By Pete Scazzero
I became a leader within one year of coming to Christ.
My first formal leadership role was on the staff of a parachurch ministry. Within a few years after that, I became an elder in the church, went to seminary, and began preaching.
In just a little over a decade’s time, I planted a church.
Sometimes as I look back, I say to myself, What was I thinking? I was gifted, had knowledge, and was leading people to Christ. I even went on to lead four church plants in seven years.
But the foundation of my inner life couldn’t support the ministry that was being built. I began to crumble.
A Manhattan skyscraper is the best analogy I can think of to paint the picture of the importance to a healthy foundation. These buildings require a foundation of steel pilings deep into the ground—as deep as 25 stories.
If the pilings aren’t put in properly, the skyscraper will eventually lean or have cracks in the walls.
In the occasions these foundations are installed sloppily—whether due to being in a rush or trying to save money—construction crews have had to lift the building and do the foundation all over again or even go as far as tearing the skyscraper down and rebuilding it.
That’s such a fitting analogy for leadership. If we don’t have the right foundation—the “spiritual pilings”—in place, our outer life isn’t going to support it.
I define an emotionally unhealthy leader as one who operates in a continuous state of emotional and spiritual deficit. Their being for God isn’t sufficient for sustaining their doing for God.
This describes me at one point in my ministry and life. I was growing in skills of leadership and preaching, but not growing spiritually or emotionally. I didn’t seem to have time for it.
Leaders are emotionally unhealthy when we’re giving out more than we have inside of us. And bad emotional health can’t support our most earnest kingdom-building efforts.
I’ve identified four traits of an emotionally unhealthy leader. Do you see any of these in yourself?
1. They aren’t self-aware.
This is simply being unaware of what’s going on inside of us, unable to process why we do what we do or why we feel what we feel.
When we lack self-awareness, we’re out touch with our own bodies—we’re tired, stressed, gaining weight, and maybe experience depression or illness or headaches.
A leader who lacks self-awareness doesn’t make the connection between what’s happening physically with what’s happening emotionally.
Is God trying to speak to you through sadness or fear? Why are you overreacting about certain things?
For myself, the business and pace of activity made it almost impossible for me to carve out the time to wrestle with what was going on inside of me. Take time to understand.
2. They prioritize ministry over marriage or singleness.
Most of us fail to view marriage or singleness status as solid foundation, and instead, do whatever else we feel is most important—building a effective ministry, church, non-profit, or company.
We don’t put time and energy in cultivating a great marriage or singleness that can reveal Christ’s love to the world.
I had an insufficient theology of this for years. Like most leaders, I compartmentalized marriage and singleness over to the side. I made large leadership decisions without wrestling with the impact it might have on the integrity of my marriage.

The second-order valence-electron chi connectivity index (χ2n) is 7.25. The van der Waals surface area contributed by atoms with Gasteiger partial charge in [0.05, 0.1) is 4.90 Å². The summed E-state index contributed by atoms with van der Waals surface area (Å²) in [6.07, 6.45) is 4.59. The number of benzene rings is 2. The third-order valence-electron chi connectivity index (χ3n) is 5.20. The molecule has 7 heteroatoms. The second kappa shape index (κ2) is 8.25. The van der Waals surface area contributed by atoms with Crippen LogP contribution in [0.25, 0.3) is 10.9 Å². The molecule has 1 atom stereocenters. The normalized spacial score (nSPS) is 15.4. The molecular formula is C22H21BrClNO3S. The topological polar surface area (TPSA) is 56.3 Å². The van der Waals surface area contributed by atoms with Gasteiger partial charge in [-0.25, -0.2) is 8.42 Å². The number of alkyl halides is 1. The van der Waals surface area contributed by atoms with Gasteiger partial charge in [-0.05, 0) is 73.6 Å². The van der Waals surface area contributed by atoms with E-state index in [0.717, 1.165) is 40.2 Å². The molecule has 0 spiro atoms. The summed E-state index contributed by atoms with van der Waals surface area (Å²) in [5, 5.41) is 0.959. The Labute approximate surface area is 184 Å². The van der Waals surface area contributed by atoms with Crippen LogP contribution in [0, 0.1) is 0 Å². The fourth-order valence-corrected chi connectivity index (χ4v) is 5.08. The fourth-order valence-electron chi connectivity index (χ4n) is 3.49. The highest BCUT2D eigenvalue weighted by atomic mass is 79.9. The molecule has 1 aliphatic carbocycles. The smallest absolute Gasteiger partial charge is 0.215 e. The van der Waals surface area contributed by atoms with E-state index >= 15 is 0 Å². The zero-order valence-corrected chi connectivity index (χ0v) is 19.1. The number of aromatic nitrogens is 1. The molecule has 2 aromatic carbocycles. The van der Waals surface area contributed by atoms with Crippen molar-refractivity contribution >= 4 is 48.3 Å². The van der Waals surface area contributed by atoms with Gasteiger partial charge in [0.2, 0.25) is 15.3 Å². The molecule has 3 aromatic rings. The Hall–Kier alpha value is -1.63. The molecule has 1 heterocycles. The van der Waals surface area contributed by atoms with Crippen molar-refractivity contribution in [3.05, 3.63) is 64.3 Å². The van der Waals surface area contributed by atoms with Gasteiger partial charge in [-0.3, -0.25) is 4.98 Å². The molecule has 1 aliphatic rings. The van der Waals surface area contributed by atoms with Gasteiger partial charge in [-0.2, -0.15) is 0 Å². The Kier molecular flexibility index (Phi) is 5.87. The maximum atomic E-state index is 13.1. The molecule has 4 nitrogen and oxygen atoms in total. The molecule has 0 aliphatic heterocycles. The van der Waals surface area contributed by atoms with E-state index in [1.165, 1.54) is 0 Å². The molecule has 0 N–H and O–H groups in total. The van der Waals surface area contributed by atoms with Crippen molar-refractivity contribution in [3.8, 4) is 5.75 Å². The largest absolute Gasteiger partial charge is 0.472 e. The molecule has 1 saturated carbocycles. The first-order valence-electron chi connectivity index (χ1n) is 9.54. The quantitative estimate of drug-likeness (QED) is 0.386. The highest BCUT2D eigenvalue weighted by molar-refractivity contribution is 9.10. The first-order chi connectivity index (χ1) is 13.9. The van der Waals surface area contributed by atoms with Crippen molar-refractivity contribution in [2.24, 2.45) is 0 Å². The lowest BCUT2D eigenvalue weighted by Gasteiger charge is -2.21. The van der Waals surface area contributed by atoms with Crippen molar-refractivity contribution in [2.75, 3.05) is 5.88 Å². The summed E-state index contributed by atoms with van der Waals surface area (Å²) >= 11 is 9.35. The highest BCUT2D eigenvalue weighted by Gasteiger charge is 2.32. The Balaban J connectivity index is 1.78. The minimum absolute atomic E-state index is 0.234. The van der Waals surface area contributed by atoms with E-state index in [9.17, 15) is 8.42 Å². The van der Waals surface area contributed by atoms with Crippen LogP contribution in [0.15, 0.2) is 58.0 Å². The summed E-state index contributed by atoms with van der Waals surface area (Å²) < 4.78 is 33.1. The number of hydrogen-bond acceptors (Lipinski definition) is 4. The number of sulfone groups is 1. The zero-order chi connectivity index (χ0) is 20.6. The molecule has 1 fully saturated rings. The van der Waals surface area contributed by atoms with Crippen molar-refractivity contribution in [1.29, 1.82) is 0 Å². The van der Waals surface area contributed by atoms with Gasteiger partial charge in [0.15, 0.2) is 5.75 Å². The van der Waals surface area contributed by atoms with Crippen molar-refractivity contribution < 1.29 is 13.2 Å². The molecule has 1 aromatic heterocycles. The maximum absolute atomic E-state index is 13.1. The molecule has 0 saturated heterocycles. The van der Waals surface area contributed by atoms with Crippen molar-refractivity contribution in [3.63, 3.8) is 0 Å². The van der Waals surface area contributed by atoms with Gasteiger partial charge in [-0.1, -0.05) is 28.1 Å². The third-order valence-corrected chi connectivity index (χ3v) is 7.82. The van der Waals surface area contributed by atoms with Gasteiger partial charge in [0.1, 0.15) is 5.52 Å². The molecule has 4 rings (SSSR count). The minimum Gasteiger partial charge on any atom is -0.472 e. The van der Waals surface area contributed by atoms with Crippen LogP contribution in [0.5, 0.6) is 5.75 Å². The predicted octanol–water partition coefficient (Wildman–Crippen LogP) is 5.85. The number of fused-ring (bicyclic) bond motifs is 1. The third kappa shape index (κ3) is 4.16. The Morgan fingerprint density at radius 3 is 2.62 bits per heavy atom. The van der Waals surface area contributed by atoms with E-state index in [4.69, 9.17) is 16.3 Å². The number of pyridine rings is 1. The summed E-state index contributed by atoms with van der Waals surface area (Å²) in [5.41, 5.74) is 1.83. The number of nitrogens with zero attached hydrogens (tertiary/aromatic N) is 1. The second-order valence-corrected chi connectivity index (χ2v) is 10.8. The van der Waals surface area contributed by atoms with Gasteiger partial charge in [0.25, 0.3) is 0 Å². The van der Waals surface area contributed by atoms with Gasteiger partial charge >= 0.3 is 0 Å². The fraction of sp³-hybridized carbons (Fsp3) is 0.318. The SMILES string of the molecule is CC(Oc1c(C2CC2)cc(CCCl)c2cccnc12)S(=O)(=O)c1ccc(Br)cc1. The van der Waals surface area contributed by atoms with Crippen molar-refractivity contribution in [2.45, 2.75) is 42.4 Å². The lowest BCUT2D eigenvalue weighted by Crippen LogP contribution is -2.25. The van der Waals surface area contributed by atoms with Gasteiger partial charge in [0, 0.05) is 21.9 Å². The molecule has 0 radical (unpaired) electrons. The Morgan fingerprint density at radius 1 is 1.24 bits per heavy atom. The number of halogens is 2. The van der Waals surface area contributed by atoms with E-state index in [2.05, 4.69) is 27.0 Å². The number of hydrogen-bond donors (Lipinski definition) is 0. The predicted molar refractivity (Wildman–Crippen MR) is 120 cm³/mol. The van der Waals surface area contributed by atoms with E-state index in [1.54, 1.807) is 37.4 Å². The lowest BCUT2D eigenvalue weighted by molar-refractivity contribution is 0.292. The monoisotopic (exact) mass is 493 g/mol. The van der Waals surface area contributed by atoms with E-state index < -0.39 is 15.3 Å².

Yes—invest in your ministry. But give your best energy, thought, and creativity to your marriage or singleness.
3. They do more activity for God than their relationship with Him can sustain.
I often say it’s inhuman to be a pastor, since we aim to give out so much to other people that we don’t possess ourselves. It can sometimes even feel violent to our souls.
As church leaders we’re chronically, repeatedly overextended. We have too much to do and too little time to do it.
I trust you know what I’m talking about.
An emotionally unhealthy leader says yes to things before prayerfully, thoughtfully, and prudently considering and discerning whether what’s being asked of us is God’s will.
The notion of a slowed-down spirituality of being with Jesus to sustain doing for Him is a foreign concept to many of us. It preaches well, but it’s much more difficult to put this into practice.
4. They don’t have a Sabbath/work rhythm.
Emotionally unhealthy leaders don’t see Sabbath as a weekly, 24-hour period in which they stop, rest, and enjoy the gift of God and His grace.
They have days off, but not something that’s an anchor or boundary that enables them to lead well.
Why do we persist in these unhealthy patterns?
It’s a culture in the world, but also in the church. These damaging behaviors aren’t bound by denominations or even countries.
And it pervades the evangelical church. It’s something that’s become part of church life and church culture.
If we’re to live in health and vibrancy, leading out of an overflowing cup for Jesus, we need to be aware of these behaviors.
And most people learn the hard way—when things have gotten so out of hand they have no choice but to change them around.
Take inventory of your life by paying attention to your thought patterns and physical manifestations. Slow down. Enjoy the Lord. Prioritize your marriage or singleness.
Everything rises and falls on our own discipleship. I invite you to a life of serious discipleship. Growing into an emotionally healthy, godly leader—a mother or father in the faith—takes years.
Get on the path now to emotionally healthy leadership.
PETE SCAZZERO (@petescazzero) is the founder of New Life Fellowship Church in Queens, New York City. After serving as senior pastor for 26 years, Pete now leads Emotionally Healthy Discipleship, a global ministry transforming church culture through the multiplication of deeply changed leaders and disciples.